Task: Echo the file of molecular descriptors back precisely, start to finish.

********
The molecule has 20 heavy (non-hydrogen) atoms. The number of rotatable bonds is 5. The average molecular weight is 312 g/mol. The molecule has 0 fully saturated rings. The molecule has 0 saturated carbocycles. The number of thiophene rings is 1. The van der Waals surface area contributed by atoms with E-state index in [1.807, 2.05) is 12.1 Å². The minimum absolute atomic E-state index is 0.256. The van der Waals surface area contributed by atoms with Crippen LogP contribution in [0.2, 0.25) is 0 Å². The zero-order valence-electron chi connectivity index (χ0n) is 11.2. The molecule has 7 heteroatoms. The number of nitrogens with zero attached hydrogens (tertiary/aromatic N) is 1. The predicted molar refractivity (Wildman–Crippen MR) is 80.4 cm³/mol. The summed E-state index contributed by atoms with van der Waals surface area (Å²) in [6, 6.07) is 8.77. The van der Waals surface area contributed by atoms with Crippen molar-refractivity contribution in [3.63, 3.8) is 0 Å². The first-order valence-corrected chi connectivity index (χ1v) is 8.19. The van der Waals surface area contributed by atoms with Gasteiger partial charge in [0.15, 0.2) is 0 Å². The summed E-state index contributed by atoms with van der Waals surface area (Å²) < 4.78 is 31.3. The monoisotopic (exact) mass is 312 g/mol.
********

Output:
The molecule has 20 heavy (non-hydrogen) atoms. The number of rotatable bonds is 5. The average molecular weight is 312 g/mol. The molecule has 0 fully saturated rings. The molecule has 0 saturated carbocycles. The number of thiophene rings is 1. The van der Waals surface area contributed by atoms with E-state index in [1.807, 2.05) is 12.1 Å². The minimum absolute atomic E-state index is 0.256. The van der Waals surface area contributed by atoms with Crippen LogP contribution in [0.2, 0.25) is 0 Å². The zero-order valence-electron chi connectivity index (χ0n) is 11.2. The molecule has 7 heteroatoms. The number of nitrogens with zero attached hydrogens (tertiary/aromatic N) is 1. The predicted molar refractivity (Wildman–Crippen MR) is 80.4 cm³/mol. The summed E-state index contributed by atoms with van der Waals surface area (Å²) in [6, 6.07) is 8.77. The van der Waals surface area contributed by atoms with Crippen molar-refractivity contribution in [3.63, 3.8) is 0 Å². The first-order valence-corrected chi connectivity index (χ1v) is 8.19. The van der Waals surface area contributed by atoms with Gasteiger partial charge in [0.15, 0.2) is 0 Å². The summed E-state index contributed by atoms with van der Waals surface area (Å²) < 4.78 is 31.3. The monoisotopic (exact) mass is 312 g/mol.